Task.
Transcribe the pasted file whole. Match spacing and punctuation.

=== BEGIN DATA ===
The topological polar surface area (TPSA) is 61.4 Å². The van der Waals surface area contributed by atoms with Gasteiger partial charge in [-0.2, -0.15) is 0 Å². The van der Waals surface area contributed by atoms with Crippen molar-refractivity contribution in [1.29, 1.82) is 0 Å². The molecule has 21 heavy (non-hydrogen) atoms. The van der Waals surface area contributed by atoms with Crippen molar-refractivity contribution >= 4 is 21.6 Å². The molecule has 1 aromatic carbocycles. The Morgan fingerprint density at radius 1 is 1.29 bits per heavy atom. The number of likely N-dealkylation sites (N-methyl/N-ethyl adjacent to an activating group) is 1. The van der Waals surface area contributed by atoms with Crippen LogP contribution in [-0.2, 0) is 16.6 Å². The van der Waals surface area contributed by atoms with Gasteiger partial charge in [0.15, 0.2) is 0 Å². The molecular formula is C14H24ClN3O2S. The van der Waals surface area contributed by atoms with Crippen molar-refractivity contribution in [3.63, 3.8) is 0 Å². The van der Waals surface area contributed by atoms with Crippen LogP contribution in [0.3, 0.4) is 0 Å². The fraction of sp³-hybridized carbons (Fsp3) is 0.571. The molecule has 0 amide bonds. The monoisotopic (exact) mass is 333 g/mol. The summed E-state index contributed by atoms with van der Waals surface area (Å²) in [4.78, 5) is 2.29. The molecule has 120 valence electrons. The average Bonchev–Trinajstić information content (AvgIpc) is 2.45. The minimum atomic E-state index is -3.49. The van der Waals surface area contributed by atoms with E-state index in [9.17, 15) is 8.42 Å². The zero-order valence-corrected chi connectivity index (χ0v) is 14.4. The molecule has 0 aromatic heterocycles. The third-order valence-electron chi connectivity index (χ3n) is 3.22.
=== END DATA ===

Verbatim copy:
The topological polar surface area (TPSA) is 61.4 Å². The van der Waals surface area contributed by atoms with Gasteiger partial charge in [-0.2, -0.15) is 0 Å². The van der Waals surface area contributed by atoms with Crippen molar-refractivity contribution in [1.29, 1.82) is 0 Å². The molecule has 21 heavy (non-hydrogen) atoms. The van der Waals surface area contributed by atoms with Crippen molar-refractivity contribution >= 4 is 21.6 Å². The molecule has 1 aromatic carbocycles. The Morgan fingerprint density at radius 1 is 1.29 bits per heavy atom. The number of likely N-dealkylation sites (N-methyl/N-ethyl adjacent to an activating group) is 1. The van der Waals surface area contributed by atoms with Crippen LogP contribution in [-0.2, 0) is 16.6 Å². The van der Waals surface area contributed by atoms with Gasteiger partial charge in [0.15, 0.2) is 0 Å². The molecular formula is C14H24ClN3O2S. The van der Waals surface area contributed by atoms with Crippen molar-refractivity contribution in [3.63, 3.8) is 0 Å². The van der Waals surface area contributed by atoms with Crippen LogP contribution in [0.3, 0.4) is 0 Å². The fraction of sp³-hybridized carbons (Fsp3) is 0.571. The molecule has 0 amide bonds. The monoisotopic (exact) mass is 333 g/mol. The summed E-state index contributed by atoms with van der Waals surface area (Å²) in [4.78, 5) is 2.29. The molecule has 120 valence electrons. The average Bonchev–Trinajstić information content (AvgIpc) is 2.45. The minimum atomic E-state index is -3.49. The van der Waals surface area contributed by atoms with E-state index in [9.17, 15) is 8.42 Å². The zero-order valence-corrected chi connectivity index (χ0v) is 14.4. The molecule has 0 aromatic heterocycles. The third-order valence-electron chi connectivity index (χ3n) is 3.22.